Other groups like the American Civil Liberties Union (ACLU) have expressed concerns about the relationship between prohibition laws and racial justice, and the organization recently co-signed a letter to U.S. Health Secretary Xavier Becerra asking him to reconsider the FDA ban as they believe a menthol prohibition will prioritize criminalization of Black and Brown communities over public health and harm reduction.

The FDA announced its intention to ban menthol tobacco products on April 29, but it did not provide a date as to when the ban would go into effect.

Ward 6 Councilmember Charles Allen– one of most vocal proponents of D.C.’s ban – said that he has been working with his colleagues to strengthen the provision of the bill to make it clear that Metropolitan Police have no authority in enforcing the prohibition but rather the city’s Department of Consumer and Regulatory Affairs (DCRA).

“Anytime you talk about civil infractions, there will be concerns that they will be disproportionate in terms of the impact on Black and Brown communities,” Allen said. “Those concerns are real, and they're born out of real examples from elsewhere in the country. But what we’ve tried to do is within the language be very specific about the fact that MPD will not do the enforcement.”

Marlboro cigarettes are for sale in a CVS store in Pittsburgh in July 2013.

Still, some experts on prohibition remain unconvinced that the city’s bill would do much to prevent MPD from enforcing the ban.

Richard Marianos – a 27-year veteran agent with the Bureau of Alcohol, Tobacco, Firearms and Explosives (ATF) who recently wrote a column against the bill for The Washington Post – said that a prohibition will only fuel a black market for flavored tobacco that will eventually require MPD to police Black and Brown neighborhoods for armed street dealers.

“Putting [the provision to exclude MPD] clearly shows that the council doesn’t understand the things associated with prohibition,” Marianos said. “You can’t allow somebody to just sell 'loosies' for $2 a piece with his partner -- who’s carrying a gun -- protecting his $5,000 operation a day without police enforcement.”

He added that DCRA does not have the resources to adequately enforce the prohibition in the black market, which could negatively impact Black and Brown owned businesses complying by the ban when existing users switch over to illegal sellers to purchase flavored tobacco.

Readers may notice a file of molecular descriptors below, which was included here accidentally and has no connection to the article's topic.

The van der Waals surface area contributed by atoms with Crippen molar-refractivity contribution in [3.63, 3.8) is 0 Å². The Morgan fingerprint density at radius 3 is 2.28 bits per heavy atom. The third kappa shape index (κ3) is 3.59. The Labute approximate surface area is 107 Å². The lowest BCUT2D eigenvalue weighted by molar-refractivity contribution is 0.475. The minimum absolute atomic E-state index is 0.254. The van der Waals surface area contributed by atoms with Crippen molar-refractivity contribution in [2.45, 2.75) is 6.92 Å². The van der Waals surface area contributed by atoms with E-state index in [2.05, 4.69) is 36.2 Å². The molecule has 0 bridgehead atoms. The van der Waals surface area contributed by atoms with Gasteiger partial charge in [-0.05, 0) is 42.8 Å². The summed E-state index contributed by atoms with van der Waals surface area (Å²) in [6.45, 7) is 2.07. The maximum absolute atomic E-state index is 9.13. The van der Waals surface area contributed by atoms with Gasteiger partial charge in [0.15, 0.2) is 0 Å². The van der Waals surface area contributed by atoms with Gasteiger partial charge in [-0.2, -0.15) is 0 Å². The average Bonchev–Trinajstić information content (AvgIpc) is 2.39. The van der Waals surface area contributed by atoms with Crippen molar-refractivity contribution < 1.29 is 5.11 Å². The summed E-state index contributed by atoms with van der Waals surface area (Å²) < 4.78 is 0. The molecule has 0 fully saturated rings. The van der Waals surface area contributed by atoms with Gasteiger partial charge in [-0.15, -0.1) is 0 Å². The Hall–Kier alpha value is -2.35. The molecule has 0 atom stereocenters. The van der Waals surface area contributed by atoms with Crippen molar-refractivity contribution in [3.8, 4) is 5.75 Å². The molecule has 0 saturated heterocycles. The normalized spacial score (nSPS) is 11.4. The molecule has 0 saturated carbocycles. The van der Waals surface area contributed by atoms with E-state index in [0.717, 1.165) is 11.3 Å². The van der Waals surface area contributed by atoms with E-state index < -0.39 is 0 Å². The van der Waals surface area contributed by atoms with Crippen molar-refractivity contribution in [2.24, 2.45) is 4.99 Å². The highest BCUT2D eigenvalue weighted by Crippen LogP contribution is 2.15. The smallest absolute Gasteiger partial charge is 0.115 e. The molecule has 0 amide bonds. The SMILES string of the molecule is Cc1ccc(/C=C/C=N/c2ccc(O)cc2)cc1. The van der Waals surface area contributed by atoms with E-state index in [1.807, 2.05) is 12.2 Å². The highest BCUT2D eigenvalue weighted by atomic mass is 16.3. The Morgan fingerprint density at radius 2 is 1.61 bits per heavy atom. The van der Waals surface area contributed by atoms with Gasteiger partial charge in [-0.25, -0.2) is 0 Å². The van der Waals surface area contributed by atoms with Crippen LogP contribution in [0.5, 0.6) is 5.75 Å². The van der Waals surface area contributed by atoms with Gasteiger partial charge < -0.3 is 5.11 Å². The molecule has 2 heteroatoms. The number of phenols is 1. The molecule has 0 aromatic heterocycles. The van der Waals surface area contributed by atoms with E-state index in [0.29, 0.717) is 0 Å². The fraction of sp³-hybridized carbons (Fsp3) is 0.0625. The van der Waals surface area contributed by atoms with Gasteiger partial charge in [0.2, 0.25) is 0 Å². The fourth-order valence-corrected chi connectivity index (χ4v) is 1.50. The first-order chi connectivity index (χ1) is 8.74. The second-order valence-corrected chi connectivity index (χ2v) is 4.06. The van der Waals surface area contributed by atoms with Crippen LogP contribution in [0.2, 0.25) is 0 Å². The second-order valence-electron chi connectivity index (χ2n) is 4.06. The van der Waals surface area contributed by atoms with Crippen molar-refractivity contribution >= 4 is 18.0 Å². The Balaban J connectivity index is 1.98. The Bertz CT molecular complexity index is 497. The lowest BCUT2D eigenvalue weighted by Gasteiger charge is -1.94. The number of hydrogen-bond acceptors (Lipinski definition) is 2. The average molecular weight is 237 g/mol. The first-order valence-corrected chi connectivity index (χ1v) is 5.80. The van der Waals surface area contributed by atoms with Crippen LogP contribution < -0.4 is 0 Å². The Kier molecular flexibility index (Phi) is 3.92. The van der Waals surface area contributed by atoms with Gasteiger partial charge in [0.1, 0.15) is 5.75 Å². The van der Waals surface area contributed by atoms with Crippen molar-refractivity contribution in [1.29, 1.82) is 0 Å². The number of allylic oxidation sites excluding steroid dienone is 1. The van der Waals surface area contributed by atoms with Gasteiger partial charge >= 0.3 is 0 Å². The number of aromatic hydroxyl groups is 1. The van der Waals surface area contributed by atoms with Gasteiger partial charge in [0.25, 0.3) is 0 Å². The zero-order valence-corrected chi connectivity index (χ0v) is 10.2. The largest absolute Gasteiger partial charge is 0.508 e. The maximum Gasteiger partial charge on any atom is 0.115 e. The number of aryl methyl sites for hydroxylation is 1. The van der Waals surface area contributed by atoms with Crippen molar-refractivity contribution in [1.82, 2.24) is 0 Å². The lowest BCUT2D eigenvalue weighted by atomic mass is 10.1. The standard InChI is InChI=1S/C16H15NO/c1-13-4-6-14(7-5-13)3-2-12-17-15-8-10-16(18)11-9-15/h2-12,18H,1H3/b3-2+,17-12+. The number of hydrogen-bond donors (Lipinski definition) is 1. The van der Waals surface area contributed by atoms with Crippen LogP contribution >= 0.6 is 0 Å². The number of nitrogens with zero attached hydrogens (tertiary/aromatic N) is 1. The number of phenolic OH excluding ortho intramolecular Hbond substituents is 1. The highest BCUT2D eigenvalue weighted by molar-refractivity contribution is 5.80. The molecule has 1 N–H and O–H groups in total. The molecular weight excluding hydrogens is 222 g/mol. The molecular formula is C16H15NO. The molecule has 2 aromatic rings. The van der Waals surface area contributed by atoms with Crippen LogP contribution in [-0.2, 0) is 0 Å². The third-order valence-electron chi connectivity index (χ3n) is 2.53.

Likewise, politicians like Councilmember Janeese Lewis George of Ward 4 – who voted against the bill during its vote -- have raised concerns about the bill’s specific restrictions on Black and Brown businesses, specifically those owned by immigrants.

The bill faced scrutiny last week when social media users and a neighborhood commissioner raised concerns that the ban would essentially criminalize hookah bars which have been historically been associated with Black nightlife in the city.

Although the bill was amended to exclude approved lounges with indoor smoking exemptions, Lewis George said that the provision does not include protections for bars and lounges that make less than 10% of their revenue from hookah.

She said that as representative of the ward with the largest Ethiopian and Eritrean population in the D.C., she was uncomfortable supporting legislation that had been voted on without public review or testimony, particularly from already-struggling immigrant businesses owners that cannot “feasibly” access an indoor tobacco-use permit.

“When we do legislation that impacts Black and Brown residents and Black and Brown businesses, and we don’t even include them in that conversation, that’s a huge misstep on our part,” Lewis George said. “I am not going to tell the Ethiopian and Eritrean communities that their social practices are harmful to our community. That’s just culturally insensitive.”